Physiotherapy evaluation and examination is a very important process in physiotherapy practice. You become a detective of some sort. It becomes a skill that is sharpened as you see more people requiring physiotherapy evaluation and treatments.
Don't forget to introduce yourself first
Before getting any data from your client, you should always introduce yourself and make him or her comfortable talking to you. If possible, the area should be clear of distractions such as an open door where people are seen passing all the time. In addition, sitting in front of your client without any barrier (a table perhaps) between you and your client may be even better. This could probably make the person more comfortable talking to you.
History of Present Illness
In the history of present illness, or HPI, you will be asking questions that are related to the specific problem of your client. This may include asking:
- What made you come here?
- What did you feel? Please describe to me (Location/Intensity/Duration). What other symptoms did you feel? Please describe them.
- What was your activity at the time your symptoms occurred? / What were you doing when your symptoms occurred?
- What makes your symptoms worse? What makes it better?
- What did you do about your symptoms? (Medications/Consultations and treatments provided including relevant lab works and results if available)
- What other concerns do you have?
If your client's symptoms had been present in the past, ask why he or she decided to have a consultation today.
You might also want to make use of the mnemonics OLD CARTS, which stands for Onset, Location, Duration, Character, Aggravating factors, Relieving factors, Timing and Severity. But, as you become skilled in clinical questioning (with client rapport of course!), questions that your supposed to ask will come in naturally.
Your Clinical Eye
Sometimes, you will know what your client's problem is as he or she enters the evaluation room before the actual evaluation and examination. This is your clinical eye working.
For example, your client is walking with exaggerated right hip and knee bending, lifting the foot to clear it off the ground while walking. Having your clinical eye working, you might expect that he has weakness or paralysis of his ankle dorsiflexors (muscles in front of the leg). Since you know that that may be the case with your client, you can now prepare your questions in your mind.
Past Medical History (PMHx)
Ask about previous medical conditions or other treatments that they are having for another health problem.
Family Medical History
Some conditions are inherited. Sometimes, health problems, such as heart disease or diabetes runs in their family, putting them at risk for the condition, as well.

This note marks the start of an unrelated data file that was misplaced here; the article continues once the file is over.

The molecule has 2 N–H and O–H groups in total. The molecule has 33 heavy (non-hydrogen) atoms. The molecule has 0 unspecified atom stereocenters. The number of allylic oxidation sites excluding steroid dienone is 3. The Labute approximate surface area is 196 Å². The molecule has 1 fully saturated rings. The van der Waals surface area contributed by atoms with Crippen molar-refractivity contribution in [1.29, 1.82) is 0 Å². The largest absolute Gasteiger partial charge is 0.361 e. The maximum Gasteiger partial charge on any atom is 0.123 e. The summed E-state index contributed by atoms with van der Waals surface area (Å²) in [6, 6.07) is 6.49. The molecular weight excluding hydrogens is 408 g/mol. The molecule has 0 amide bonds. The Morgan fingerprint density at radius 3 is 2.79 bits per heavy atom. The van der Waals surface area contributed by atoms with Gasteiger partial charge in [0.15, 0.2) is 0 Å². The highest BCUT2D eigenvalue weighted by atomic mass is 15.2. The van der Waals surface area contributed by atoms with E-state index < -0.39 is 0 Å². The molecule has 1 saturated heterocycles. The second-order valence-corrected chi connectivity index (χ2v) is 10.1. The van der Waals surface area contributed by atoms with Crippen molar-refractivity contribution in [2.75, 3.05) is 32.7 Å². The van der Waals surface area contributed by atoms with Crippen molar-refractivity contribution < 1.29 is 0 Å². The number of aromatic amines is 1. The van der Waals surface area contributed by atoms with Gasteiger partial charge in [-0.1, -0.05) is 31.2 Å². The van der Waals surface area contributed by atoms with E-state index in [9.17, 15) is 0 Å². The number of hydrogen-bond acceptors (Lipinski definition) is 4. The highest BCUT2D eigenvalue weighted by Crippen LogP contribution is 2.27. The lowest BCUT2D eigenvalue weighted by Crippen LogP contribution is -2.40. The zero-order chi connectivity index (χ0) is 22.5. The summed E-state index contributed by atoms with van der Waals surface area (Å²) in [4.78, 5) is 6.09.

Tests and Measurements
By doing physiotherapy tests and measurements during the initial encounter / initial evaluation, you will establish a baseline data, which will become your basis for possible change in your physiotherapy treatment plan.
Measurements that are essential in your physiotherapy documentation may include:
- Blood pressure (BP), heart rate (HR), pulse rate (PR) and temperature (To)
- Joint range of motion
- Manual muscle tests (MMT) / Testing for baseline muscle strength
- Other relevant measurements specific for your client's problem. For example, stump measurement for a patient who have had an amputation.
You may also need to perform orthopedic special tests to determine the actual structure affected. For example, the Lachman test, which can be used to test for anterior cruciate ligament injury or the McMurray test for meniscus injuries.
Setting Client / Patient Goals
Setting goals for physiotherapy rehabilitation should involve the person (your client). The goals should be realistic and achievable according to person's condition and problems. By making your client actively participating in setting goals, he or she will feel more comfortable and may be more motivated in achieving those goals, thus, resulting in better outcomes.
Plan of Treatment
Again, in formulating physiotherapy treatment plan, your client should always be involved. Besides, he or she is the most important person in the rehabilitation team. The treatment options to be followed should address the problems that you gathered from your examination and the goals set with your client.Your client should feel that you are putting great importance on what he or she thinks.
Always remember that rehabilitation is a collaboration between you and your client and the rest of the rehab team. Without motivation and active participation of the person (your client), the set goals may be hard to achieve.
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